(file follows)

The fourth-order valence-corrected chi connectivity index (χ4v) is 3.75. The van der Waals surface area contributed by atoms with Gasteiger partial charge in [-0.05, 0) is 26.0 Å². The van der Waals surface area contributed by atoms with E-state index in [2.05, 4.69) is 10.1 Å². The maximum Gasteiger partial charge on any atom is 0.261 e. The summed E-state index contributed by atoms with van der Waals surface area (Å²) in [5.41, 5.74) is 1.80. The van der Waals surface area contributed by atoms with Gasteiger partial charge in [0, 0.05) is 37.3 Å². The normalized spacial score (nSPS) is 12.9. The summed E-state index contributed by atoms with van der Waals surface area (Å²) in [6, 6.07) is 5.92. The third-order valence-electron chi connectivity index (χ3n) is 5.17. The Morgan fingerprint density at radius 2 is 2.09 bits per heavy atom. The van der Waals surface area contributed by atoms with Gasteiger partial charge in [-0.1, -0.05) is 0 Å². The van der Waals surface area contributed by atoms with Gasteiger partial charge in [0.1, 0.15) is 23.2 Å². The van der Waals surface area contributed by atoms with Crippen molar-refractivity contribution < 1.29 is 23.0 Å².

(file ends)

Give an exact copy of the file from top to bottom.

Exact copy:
The fourth-order valence-corrected chi connectivity index (χ4v) is 3.75. The van der Waals surface area contributed by atoms with Gasteiger partial charge in [-0.05, 0) is 26.0 Å². The van der Waals surface area contributed by atoms with E-state index in [2.05, 4.69) is 10.1 Å². The maximum Gasteiger partial charge on any atom is 0.261 e. The summed E-state index contributed by atoms with van der Waals surface area (Å²) in [5.41, 5.74) is 1.80. The van der Waals surface area contributed by atoms with Gasteiger partial charge in [0, 0.05) is 37.3 Å². The normalized spacial score (nSPS) is 12.9. The summed E-state index contributed by atoms with van der Waals surface area (Å²) in [6, 6.07) is 5.92. The third-order valence-electron chi connectivity index (χ3n) is 5.17. The Morgan fingerprint density at radius 2 is 2.09 bits per heavy atom. The van der Waals surface area contributed by atoms with Gasteiger partial charge in [-0.1, -0.05) is 0 Å². The van der Waals surface area contributed by atoms with Gasteiger partial charge in [0.1, 0.15) is 23.2 Å². The van der Waals surface area contributed by atoms with Crippen molar-refractivity contribution < 1.29 is 23.0 Å².